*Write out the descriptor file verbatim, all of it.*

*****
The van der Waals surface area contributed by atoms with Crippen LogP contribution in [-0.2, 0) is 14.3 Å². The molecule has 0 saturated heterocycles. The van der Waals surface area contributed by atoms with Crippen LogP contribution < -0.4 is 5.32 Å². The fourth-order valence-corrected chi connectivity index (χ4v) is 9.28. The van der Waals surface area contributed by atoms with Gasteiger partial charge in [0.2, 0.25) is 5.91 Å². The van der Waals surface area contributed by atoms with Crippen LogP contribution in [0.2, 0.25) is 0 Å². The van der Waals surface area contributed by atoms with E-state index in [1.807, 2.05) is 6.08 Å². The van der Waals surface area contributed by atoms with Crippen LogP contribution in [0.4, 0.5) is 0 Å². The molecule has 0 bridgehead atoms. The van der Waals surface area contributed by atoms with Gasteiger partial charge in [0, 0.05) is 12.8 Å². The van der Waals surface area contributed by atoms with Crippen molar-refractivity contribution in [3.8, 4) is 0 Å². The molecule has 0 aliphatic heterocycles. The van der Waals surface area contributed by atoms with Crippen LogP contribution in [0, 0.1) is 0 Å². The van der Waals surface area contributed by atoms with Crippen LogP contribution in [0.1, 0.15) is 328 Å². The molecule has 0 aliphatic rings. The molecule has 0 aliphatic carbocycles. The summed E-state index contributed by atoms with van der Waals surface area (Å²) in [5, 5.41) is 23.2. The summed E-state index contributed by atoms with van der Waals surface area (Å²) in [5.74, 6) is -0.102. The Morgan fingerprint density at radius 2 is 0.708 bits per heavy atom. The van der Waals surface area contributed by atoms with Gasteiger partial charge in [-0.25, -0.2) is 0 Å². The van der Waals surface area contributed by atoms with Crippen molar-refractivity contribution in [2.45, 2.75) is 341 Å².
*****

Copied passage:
The van der Waals surface area contributed by atoms with Crippen LogP contribution in [-0.2, 0) is 14.3 Å². The molecule has 0 saturated heterocycles. The van der Waals surface area contributed by atoms with Crippen LogP contribution < -0.4 is 5.32 Å². The fourth-order valence-corrected chi connectivity index (χ4v) is 9.28. The van der Waals surface area contributed by atoms with Gasteiger partial charge in [0.2, 0.25) is 5.91 Å². The van der Waals surface area contributed by atoms with Crippen LogP contribution in [0.2, 0.25) is 0 Å². The van der Waals surface area contributed by atoms with E-state index in [1.807, 2.05) is 6.08 Å². The van der Waals surface area contributed by atoms with Crippen LogP contribution in [0.4, 0.5) is 0 Å². The molecule has 0 bridgehead atoms. The van der Waals surface area contributed by atoms with Gasteiger partial charge in [0, 0.05) is 12.8 Å². The van der Waals surface area contributed by atoms with Crippen molar-refractivity contribution in [3.8, 4) is 0 Å². The molecule has 0 aliphatic heterocycles. The van der Waals surface area contributed by atoms with Crippen LogP contribution in [0, 0.1) is 0 Å². The van der Waals surface area contributed by atoms with Crippen LogP contribution in [0.1, 0.15) is 328 Å². The molecule has 0 aliphatic rings. The molecule has 0 aliphatic carbocycles. The summed E-state index contributed by atoms with van der Waals surface area (Å²) in [5, 5.41) is 23.2. The summed E-state index contributed by atoms with van der Waals surface area (Å²) in [5.74, 6) is -0.102. The Morgan fingerprint density at radius 2 is 0.708 bits per heavy atom. The van der Waals surface area contributed by atoms with Gasteiger partial charge in [-0.25, -0.2) is 0 Å². The van der Waals surface area contributed by atoms with Crippen molar-refractivity contribution in [2.45, 2.75) is 341 Å².